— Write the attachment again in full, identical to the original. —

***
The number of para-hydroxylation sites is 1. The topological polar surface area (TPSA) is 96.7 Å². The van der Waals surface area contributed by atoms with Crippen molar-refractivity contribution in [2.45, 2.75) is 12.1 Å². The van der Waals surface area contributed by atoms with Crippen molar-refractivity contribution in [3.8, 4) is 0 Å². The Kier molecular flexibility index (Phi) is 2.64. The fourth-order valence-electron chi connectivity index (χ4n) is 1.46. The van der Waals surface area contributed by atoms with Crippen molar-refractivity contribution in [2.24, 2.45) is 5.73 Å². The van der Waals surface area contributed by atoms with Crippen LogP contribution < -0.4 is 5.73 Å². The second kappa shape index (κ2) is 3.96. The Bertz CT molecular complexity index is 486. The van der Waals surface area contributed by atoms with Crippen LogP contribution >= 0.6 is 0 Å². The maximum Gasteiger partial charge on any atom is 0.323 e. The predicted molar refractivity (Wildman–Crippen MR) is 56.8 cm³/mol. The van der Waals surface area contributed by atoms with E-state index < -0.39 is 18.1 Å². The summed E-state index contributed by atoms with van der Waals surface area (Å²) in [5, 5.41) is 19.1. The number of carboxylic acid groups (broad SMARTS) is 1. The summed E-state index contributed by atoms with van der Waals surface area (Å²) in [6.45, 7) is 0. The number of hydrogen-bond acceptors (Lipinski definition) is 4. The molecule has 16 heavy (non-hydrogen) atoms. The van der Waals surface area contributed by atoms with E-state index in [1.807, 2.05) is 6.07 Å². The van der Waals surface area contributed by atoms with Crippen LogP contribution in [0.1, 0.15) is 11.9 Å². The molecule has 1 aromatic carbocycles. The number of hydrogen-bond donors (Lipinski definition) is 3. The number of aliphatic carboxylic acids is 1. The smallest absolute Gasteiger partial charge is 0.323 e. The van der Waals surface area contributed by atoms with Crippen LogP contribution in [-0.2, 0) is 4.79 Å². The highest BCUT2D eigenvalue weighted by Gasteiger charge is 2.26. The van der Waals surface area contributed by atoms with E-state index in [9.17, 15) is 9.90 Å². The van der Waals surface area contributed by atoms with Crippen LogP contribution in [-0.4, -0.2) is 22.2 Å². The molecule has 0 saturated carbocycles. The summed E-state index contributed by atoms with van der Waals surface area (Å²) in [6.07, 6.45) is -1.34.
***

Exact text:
The number of para-hydroxylation sites is 1. The topological polar surface area (TPSA) is 96.7 Å². The van der Waals surface area contributed by atoms with Crippen molar-refractivity contribution in [2.45, 2.75) is 12.1 Å². The van der Waals surface area contributed by atoms with Crippen molar-refractivity contribution in [3.8, 4) is 0 Å². The Kier molecular flexibility index (Phi) is 2.64. The fourth-order valence-electron chi connectivity index (χ4n) is 1.46. The van der Waals surface area contributed by atoms with Crippen molar-refractivity contribution in [2.24, 2.45) is 5.73 Å². The van der Waals surface area contributed by atoms with Crippen LogP contribution < -0.4 is 5.73 Å². The second kappa shape index (κ2) is 3.96. The Bertz CT molecular complexity index is 486. The van der Waals surface area contributed by atoms with Crippen LogP contribution >= 0.6 is 0 Å². The maximum Gasteiger partial charge on any atom is 0.323 e. The predicted molar refractivity (Wildman–Crippen MR) is 56.8 cm³/mol. The van der Waals surface area contributed by atoms with E-state index < -0.39 is 18.1 Å². The summed E-state index contributed by atoms with van der Waals surface area (Å²) in [5, 5.41) is 19.1. The number of carboxylic acid groups (broad SMARTS) is 1. The summed E-state index contributed by atoms with van der Waals surface area (Å²) in [6.45, 7) is 0. The number of hydrogen-bond acceptors (Lipinski definition) is 4. The molecule has 16 heavy (non-hydrogen) atoms. The van der Waals surface area contributed by atoms with E-state index in [1.807, 2.05) is 6.07 Å². The van der Waals surface area contributed by atoms with Crippen LogP contribution in [0.1, 0.15) is 11.9 Å². The molecule has 1 aromatic carbocycles. The number of hydrogen-bond donors (Lipinski definition) is 3. The number of aliphatic carboxylic acids is 1. The smallest absolute Gasteiger partial charge is 0.323 e. The van der Waals surface area contributed by atoms with Crippen LogP contribution in [-0.2, 0) is 4.79 Å². The highest BCUT2D eigenvalue weighted by Gasteiger charge is 2.26. The van der Waals surface area contributed by atoms with E-state index in [9.17, 15) is 9.90 Å². The van der Waals surface area contributed by atoms with Crippen LogP contribution in [-0.4, -0.2) is 22.2 Å². The molecule has 0 saturated carbocycles. The summed E-state index contributed by atoms with van der Waals surface area (Å²) in [6.07, 6.45) is -1.34.